Roles and Activities > Analyst Role Set > Business Designer > Define Automation Requirements
The team must make a rough estimate of what kinds of support the changed business use cases will require. It is important to indicate, at an early stage, which techniques are available for implementing the business. Are your free to support the business use case with new custom business tools? Must you use existing business tools? Or can you purchase off-the-shelf products? Can you find the necessary resources, internally or externally, for the business tools that must be developed? Is the existing configuration of computer systems, terminals, workstations, and networks important? Is compatibility with the existing business tools required?
Many technologies are developing very fast. You must build up a good understanding of available state-of-the-art solutions, generally solutions as well as those specific to your own business domain.
Common to all organizations is the dependence on information technology. For a long time, information technology has been used to improve the performance of the business. However, modern solutions can totally change the way business is done. Before deciding on any new process designs it is important that you understand the potentials of modern information technologies. The following list (see [JAC94]) gives you an idea as to what you can do with technology to improve, or totally revolutionize, the way a business operates.
To identify information-system use cases, begin with the business workers in the business object model. For each business worker, perform the following steps:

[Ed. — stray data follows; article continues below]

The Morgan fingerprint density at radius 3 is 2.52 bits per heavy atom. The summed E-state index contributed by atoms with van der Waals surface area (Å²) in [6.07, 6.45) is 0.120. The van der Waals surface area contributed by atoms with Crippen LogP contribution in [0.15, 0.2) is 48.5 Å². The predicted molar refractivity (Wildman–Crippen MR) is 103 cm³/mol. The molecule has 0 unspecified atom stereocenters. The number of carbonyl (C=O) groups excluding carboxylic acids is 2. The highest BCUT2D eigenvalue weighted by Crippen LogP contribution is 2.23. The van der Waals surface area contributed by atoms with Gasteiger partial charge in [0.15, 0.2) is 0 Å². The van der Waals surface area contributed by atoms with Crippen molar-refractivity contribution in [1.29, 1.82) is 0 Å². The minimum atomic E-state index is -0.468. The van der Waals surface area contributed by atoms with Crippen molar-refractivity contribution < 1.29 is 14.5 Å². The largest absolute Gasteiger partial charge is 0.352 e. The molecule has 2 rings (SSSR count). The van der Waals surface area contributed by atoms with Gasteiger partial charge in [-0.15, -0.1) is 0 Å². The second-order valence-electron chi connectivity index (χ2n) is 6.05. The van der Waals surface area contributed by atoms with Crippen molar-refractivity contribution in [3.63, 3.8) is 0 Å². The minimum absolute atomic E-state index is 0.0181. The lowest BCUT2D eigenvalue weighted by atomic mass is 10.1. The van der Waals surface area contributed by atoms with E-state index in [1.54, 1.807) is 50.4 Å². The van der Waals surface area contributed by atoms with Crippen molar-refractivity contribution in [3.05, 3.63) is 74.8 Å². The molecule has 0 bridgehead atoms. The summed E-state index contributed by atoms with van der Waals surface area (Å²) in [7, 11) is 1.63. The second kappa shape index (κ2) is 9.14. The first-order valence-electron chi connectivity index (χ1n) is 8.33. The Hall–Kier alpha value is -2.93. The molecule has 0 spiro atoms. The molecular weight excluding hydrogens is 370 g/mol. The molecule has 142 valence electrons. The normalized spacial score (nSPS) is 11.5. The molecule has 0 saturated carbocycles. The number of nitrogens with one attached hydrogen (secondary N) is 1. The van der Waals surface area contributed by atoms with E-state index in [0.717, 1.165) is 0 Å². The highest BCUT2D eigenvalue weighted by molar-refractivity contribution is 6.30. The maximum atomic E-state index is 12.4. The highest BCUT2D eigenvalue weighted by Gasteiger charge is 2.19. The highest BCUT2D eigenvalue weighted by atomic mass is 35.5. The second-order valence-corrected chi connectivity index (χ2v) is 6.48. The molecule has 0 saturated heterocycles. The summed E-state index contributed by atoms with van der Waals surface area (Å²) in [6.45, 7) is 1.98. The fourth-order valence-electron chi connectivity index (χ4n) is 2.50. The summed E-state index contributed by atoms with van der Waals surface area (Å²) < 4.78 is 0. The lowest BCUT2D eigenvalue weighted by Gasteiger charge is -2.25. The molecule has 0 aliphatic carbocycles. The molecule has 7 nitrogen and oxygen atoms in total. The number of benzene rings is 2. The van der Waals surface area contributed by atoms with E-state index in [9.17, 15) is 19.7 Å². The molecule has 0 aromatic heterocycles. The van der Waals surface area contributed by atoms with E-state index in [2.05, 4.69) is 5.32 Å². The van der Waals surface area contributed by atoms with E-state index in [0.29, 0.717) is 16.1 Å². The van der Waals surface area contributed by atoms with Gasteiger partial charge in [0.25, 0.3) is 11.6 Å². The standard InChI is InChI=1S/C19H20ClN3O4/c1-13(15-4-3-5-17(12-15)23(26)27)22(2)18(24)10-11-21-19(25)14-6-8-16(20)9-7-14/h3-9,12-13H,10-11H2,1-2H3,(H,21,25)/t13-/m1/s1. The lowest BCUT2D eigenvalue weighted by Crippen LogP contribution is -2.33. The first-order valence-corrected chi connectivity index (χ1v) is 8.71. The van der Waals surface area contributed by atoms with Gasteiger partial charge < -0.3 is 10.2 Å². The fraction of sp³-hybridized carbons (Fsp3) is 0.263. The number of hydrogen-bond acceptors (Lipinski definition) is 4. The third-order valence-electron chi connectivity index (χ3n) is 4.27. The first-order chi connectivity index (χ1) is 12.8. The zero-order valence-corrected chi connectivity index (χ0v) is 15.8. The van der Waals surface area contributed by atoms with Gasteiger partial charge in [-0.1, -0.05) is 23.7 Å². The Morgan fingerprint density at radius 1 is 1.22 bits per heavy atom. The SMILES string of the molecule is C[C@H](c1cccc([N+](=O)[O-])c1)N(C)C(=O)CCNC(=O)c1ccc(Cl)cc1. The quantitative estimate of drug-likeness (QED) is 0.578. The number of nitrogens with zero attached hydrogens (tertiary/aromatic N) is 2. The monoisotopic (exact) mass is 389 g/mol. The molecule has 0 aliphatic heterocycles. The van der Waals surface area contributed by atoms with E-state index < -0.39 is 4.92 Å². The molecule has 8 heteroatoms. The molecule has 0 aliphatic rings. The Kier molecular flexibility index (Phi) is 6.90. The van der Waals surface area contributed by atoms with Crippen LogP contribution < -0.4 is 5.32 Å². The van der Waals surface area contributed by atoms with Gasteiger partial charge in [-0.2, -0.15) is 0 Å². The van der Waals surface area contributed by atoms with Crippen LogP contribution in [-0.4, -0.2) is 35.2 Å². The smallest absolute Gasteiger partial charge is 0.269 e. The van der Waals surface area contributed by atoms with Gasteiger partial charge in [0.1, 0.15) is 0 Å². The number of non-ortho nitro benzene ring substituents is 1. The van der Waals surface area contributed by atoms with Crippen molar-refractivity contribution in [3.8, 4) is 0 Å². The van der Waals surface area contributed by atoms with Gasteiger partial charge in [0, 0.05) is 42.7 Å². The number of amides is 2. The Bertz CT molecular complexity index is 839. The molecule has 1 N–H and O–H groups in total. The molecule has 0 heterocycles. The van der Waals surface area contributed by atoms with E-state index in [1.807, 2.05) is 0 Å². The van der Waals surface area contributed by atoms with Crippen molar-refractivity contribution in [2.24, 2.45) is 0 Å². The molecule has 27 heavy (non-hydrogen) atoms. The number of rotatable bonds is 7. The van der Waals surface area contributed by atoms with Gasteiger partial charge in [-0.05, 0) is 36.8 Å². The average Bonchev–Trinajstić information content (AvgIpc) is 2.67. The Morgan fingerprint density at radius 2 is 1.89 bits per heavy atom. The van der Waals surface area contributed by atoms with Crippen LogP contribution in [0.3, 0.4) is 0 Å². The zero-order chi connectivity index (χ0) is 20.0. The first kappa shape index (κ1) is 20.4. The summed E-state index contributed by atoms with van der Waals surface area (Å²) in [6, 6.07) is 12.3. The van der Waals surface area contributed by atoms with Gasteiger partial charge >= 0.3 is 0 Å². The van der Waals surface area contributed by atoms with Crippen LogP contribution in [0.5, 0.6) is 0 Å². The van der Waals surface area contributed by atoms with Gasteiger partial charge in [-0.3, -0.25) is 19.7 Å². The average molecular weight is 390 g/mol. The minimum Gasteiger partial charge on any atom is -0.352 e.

See also Guidelines: Going from Business Models to Systems, the section on business models and actors to the system.
If a business worker is to be completely automated by the system, the corresponding system actor can be removed. The system use case corresponding to the business worker still needs a system actor that initiates it. Search for that system actor among the business actors and business workers supported by the to-be-automated business worker. See also Guidelines: Going from Business Models to Systems, the section on automated business workers.
For each business entity, consider the following:
See also Guidelines: Going from Business Models to Systems, the section on business models and entity classes in the analysis model.
There are many sources of knowledge aboutóand requirements foróthe information system outside the business model. Examples of sources are:
See the Requirements Discipline for more details.
As the activity concludes, review the system artifacts that have been sketched, to ensure that they are consistent. As the results of this activity are preliminary and relatively informal, reviews should be informal as well.
Rational Unified Process